Borders Borders borders borders Borders’ borders.

Let’s imagine there’s a Borders bookstore (I know, blast from the past) near the Four Corners, where Colorado and New Mexico and Arizona and Utah meet. And let’s imagine that the locals refer to this store as “borders Borders,” meaning the Borders that is near the state borders. And let us further imagine that right across a state line from this Borders is another Borders, which is also (confusingly) called “borders Borders.” And let’s say these two Borders are so close that their edges actually touch. Then this sentence would make perfect sense.

“Borders Borders borders borders Borders’ borders.”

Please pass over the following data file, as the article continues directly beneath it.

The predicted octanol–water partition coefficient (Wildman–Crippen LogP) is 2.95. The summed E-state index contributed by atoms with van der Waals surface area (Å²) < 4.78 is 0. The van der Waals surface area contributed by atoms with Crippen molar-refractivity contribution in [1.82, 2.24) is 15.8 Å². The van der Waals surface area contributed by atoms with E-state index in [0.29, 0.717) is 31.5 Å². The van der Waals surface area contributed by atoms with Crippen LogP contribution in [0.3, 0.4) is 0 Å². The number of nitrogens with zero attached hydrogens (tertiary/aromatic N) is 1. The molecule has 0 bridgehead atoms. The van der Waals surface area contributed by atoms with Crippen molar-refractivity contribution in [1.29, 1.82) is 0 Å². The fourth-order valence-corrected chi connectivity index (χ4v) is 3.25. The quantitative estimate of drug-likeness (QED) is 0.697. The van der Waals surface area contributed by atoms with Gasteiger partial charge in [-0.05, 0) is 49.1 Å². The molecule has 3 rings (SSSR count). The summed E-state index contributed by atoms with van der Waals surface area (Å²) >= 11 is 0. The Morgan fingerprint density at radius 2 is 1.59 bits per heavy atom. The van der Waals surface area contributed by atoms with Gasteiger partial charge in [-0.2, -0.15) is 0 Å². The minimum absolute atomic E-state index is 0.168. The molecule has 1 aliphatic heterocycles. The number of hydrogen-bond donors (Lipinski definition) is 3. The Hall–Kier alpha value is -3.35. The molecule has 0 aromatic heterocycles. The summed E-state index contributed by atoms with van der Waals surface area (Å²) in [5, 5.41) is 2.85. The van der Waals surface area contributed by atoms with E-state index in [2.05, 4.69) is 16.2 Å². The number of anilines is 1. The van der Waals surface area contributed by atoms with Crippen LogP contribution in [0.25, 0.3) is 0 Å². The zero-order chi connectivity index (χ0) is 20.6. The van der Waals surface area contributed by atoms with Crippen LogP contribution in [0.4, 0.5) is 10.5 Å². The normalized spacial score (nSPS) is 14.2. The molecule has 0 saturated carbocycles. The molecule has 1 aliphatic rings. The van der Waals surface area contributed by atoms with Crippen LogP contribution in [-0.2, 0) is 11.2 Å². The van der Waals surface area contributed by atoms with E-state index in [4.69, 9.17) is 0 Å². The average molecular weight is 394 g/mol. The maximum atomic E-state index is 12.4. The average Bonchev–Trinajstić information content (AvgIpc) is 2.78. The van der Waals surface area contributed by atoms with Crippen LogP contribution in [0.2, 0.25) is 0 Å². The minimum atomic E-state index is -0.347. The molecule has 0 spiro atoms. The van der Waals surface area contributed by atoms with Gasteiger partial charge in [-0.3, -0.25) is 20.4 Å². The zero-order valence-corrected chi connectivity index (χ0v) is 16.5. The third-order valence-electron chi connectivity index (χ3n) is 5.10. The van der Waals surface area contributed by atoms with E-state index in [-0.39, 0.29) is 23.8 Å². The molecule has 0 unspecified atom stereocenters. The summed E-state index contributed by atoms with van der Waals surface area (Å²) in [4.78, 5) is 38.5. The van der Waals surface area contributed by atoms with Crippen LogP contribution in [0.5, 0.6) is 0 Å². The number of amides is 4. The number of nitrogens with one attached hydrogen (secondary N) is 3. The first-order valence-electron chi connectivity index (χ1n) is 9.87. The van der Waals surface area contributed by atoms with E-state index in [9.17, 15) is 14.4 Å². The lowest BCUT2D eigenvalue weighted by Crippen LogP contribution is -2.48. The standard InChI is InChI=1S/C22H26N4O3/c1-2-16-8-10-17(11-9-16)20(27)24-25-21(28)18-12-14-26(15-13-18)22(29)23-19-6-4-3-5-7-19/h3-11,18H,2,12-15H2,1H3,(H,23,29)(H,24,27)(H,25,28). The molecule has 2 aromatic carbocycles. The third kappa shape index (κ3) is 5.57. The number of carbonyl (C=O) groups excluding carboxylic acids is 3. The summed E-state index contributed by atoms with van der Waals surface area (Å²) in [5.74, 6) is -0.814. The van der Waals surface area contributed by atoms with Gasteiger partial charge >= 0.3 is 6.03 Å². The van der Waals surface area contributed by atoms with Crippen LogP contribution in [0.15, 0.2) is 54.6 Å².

Which can be parsed as…

[borders Borders] [borders] [borders Borders’] [borders]

to mean…

[the bookstore near the Four Corners] [is adjacent to] [the (other) bookstore near the Four Corners’] [edges]

Not quite “Buffalo buffalo Buffalo buffalo buffalo buffalo Buffalo buffalo,” but getting there.

Brian Hurley

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